A former Metropolitan Police sergeant who stole thousands of pounds from dead people has been jailed.

Graeme Williams, 66, of Morpeth Avenue, Borehamwood, abused his role as a police volunteer to "shamefully" steal more than £11,000 from the estates of three people, Snaresbrook Crown Court heard.

Two senior police officers say Williams, who served 26 years at the Met, acted "disgracefully and deceitfully".

On January 7, Williams was jailed for 27 months.

Part of Williams' role had been to act as the point of contact for sudden deaths that were ruled to be non-suspicious, meaning that no criminal investigation was to take place.

After his retirement in September 2013, he was asked to continue the same role as a police volunteer in May 2014.

The role allowed Williams to have full control over all cash and property recovered from the homes of dead people.

He was tasked with keeping that money and property safe until an heir had been identified, and the property could then be returned to the rightful estate.

The court heard that Williams stole more than £11,000 as well as furniture worth approximately £5,000 from the estates of three people from July 2012 to June 2015.

On December 3, Williams was found guilty of three counts of theft following a trial.

Detective Constable Matt Wigg led the investigation.

He said: "It beggars belief that someone who was trusted both as a police officer and a volunteer should behave so disgracefully. To steal from the dead is shameful and we have been horrified to discover that families who had already been bereaved have suddenly been made to suffer further because of Williams’s actions.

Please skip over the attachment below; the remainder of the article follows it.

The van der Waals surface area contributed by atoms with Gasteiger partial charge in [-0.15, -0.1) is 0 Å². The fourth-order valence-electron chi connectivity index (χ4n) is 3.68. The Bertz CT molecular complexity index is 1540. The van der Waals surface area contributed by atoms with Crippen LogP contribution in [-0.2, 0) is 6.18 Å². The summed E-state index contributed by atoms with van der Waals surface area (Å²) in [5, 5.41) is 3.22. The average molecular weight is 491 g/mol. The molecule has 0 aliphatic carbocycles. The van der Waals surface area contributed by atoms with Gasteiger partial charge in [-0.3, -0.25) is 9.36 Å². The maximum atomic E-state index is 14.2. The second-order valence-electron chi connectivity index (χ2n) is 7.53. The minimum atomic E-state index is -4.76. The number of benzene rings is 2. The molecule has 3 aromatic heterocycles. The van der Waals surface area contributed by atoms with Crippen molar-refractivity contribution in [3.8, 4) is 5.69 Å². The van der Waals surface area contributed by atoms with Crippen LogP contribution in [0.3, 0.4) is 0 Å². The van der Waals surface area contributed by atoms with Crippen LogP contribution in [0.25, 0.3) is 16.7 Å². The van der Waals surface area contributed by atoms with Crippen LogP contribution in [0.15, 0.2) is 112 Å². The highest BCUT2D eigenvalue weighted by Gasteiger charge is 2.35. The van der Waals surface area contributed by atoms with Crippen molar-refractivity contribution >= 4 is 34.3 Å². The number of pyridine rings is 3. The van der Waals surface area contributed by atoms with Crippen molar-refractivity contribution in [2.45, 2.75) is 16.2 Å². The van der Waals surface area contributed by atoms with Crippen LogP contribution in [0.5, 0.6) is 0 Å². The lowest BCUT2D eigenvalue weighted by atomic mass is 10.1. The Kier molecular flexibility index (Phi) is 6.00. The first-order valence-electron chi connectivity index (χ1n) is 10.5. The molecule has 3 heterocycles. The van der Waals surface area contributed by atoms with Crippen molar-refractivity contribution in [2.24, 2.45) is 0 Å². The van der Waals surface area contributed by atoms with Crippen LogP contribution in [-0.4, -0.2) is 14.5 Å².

"I would like to thank all of the families who have supported our investigation - and my team who have worked so hard to bring Williams to justice."

Detective Chief Superintendent Marcus Barnett, BCU commander for Hackney and Tower Hamlets, said: "I have been appalled to learn that Williams took advantage of the trust placed in him and abused it for his own financial gain. My dismay is shared by the many officers and staff who worked with him over the years and are equally aghast that he could have been so deceitful.

"I expect each and every one of my officers and staff to conduct themselves with the utmost integrity at all times.

"I would like to offer my sincerest apologies on behalf of the Met to the families affected in this case."

Following the conclusion of the case, the matter is being considered by the Met's Directorate of Professional Standards.